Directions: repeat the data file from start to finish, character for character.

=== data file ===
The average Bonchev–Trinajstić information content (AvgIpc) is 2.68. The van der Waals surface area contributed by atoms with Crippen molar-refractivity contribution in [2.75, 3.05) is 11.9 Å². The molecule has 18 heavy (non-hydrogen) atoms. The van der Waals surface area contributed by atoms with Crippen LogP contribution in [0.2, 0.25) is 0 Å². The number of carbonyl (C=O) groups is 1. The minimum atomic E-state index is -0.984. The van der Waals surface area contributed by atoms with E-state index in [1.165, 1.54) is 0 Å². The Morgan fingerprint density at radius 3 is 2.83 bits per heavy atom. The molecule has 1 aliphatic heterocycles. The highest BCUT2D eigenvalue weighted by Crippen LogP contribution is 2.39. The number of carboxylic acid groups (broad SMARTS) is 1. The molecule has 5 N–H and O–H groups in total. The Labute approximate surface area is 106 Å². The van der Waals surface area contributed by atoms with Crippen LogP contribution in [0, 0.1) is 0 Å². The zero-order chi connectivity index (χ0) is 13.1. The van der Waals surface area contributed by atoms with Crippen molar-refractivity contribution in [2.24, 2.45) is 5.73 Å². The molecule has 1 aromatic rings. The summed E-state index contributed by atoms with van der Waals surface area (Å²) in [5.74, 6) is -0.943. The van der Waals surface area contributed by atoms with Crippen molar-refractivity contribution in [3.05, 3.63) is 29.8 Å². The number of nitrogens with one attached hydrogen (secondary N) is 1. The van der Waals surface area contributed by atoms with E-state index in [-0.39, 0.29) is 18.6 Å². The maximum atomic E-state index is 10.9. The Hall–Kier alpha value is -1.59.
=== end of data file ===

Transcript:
The average Bonchev–Trinajstić information content (AvgIpc) is 2.68. The van der Waals surface area contributed by atoms with Crippen molar-refractivity contribution in [2.75, 3.05) is 11.9 Å². The molecule has 18 heavy (non-hydrogen) atoms. The van der Waals surface area contributed by atoms with Crippen LogP contribution in [0.2, 0.25) is 0 Å². The number of carbonyl (C=O) groups is 1. The minimum atomic E-state index is -0.984. The van der Waals surface area contributed by atoms with E-state index in [1.165, 1.54) is 0 Å². The Morgan fingerprint density at radius 3 is 2.83 bits per heavy atom. The molecule has 1 aliphatic heterocycles. The highest BCUT2D eigenvalue weighted by Crippen LogP contribution is 2.39. The number of carboxylic acid groups (broad SMARTS) is 1. The molecule has 5 N–H and O–H groups in total. The Labute approximate surface area is 106 Å². The van der Waals surface area contributed by atoms with Crippen LogP contribution in [0, 0.1) is 0 Å². The zero-order chi connectivity index (χ0) is 13.1. The van der Waals surface area contributed by atoms with Crippen molar-refractivity contribution in [2.24, 2.45) is 5.73 Å². The molecule has 1 aromatic rings. The summed E-state index contributed by atoms with van der Waals surface area (Å²) in [5.74, 6) is -0.943. The van der Waals surface area contributed by atoms with Crippen molar-refractivity contribution in [3.05, 3.63) is 29.8 Å². The number of nitrogens with one attached hydrogen (secondary N) is 1. The van der Waals surface area contributed by atoms with E-state index in [-0.39, 0.29) is 18.6 Å². The maximum atomic E-state index is 10.9. The Hall–Kier alpha value is -1.59.